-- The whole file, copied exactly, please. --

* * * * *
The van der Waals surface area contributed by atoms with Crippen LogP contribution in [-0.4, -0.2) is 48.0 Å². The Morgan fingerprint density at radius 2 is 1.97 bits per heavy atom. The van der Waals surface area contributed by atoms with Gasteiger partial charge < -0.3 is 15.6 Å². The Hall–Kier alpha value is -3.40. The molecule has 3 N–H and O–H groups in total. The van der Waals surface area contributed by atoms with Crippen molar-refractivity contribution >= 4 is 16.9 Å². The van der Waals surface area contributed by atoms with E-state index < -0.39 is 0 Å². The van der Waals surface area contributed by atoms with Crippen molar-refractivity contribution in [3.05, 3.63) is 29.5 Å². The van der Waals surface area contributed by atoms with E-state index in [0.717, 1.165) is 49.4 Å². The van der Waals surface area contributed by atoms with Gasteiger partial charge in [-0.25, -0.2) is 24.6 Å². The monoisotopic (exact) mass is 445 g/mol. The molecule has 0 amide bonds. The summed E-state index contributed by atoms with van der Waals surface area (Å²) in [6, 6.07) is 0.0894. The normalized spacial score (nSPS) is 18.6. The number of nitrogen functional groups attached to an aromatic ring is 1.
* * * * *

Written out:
The van der Waals surface area contributed by atoms with Crippen LogP contribution in [-0.4, -0.2) is 48.0 Å². The Morgan fingerprint density at radius 2 is 1.97 bits per heavy atom. The van der Waals surface area contributed by atoms with Gasteiger partial charge < -0.3 is 15.6 Å². The Hall–Kier alpha value is -3.40. The molecule has 3 N–H and O–H groups in total. The van der Waals surface area contributed by atoms with Crippen molar-refractivity contribution >= 4 is 16.9 Å². The van der Waals surface area contributed by atoms with E-state index < -0.39 is 0 Å². The van der Waals surface area contributed by atoms with Crippen molar-refractivity contribution in [3.05, 3.63) is 29.5 Å². The van der Waals surface area contributed by atoms with E-state index in [0.717, 1.165) is 49.4 Å². The van der Waals surface area contributed by atoms with Gasteiger partial charge in [-0.25, -0.2) is 24.6 Å². The monoisotopic (exact) mass is 445 g/mol. The molecule has 0 amide bonds. The summed E-state index contributed by atoms with van der Waals surface area (Å²) in [6, 6.07) is 0.0894. The normalized spacial score (nSPS) is 18.6. The number of nitrogen functional groups attached to an aromatic ring is 1.